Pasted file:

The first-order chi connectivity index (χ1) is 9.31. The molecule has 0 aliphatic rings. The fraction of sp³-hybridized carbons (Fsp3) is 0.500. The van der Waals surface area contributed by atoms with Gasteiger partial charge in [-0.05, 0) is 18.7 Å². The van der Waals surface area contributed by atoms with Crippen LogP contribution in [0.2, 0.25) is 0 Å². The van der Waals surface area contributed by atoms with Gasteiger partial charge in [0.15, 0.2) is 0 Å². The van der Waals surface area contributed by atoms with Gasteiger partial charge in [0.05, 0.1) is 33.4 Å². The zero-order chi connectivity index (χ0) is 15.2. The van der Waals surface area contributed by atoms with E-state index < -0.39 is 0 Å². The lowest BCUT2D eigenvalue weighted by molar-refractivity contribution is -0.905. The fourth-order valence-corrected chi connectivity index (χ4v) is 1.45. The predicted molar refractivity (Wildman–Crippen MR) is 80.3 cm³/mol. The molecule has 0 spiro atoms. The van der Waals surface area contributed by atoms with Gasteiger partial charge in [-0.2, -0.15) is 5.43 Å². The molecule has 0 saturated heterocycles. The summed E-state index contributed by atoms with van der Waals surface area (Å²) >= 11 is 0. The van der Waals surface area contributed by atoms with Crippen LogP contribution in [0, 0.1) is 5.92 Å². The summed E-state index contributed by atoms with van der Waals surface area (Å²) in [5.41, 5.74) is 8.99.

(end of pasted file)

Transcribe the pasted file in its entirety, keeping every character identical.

The first-order chi connectivity index (χ1) is 9.31. The molecule has 0 aliphatic rings. The fraction of sp³-hybridized carbons (Fsp3) is 0.500. The van der Waals surface area contributed by atoms with Gasteiger partial charge in [-0.05, 0) is 18.7 Å². The van der Waals surface area contributed by atoms with Crippen LogP contribution in [0.2, 0.25) is 0 Å². The van der Waals surface area contributed by atoms with Gasteiger partial charge in [0.15, 0.2) is 0 Å². The van der Waals surface area contributed by atoms with Gasteiger partial charge in [0.05, 0.1) is 33.4 Å². The zero-order chi connectivity index (χ0) is 15.2. The van der Waals surface area contributed by atoms with E-state index < -0.39 is 0 Å². The lowest BCUT2D eigenvalue weighted by molar-refractivity contribution is -0.905. The fourth-order valence-corrected chi connectivity index (χ4v) is 1.45. The predicted molar refractivity (Wildman–Crippen MR) is 80.3 cm³/mol. The molecule has 0 spiro atoms. The van der Waals surface area contributed by atoms with Gasteiger partial charge in [-0.2, -0.15) is 5.43 Å². The molecule has 0 saturated heterocycles. The summed E-state index contributed by atoms with van der Waals surface area (Å²) >= 11 is 0. The van der Waals surface area contributed by atoms with Crippen LogP contribution in [0, 0.1) is 5.92 Å². The summed E-state index contributed by atoms with van der Waals surface area (Å²) in [5.41, 5.74) is 8.99.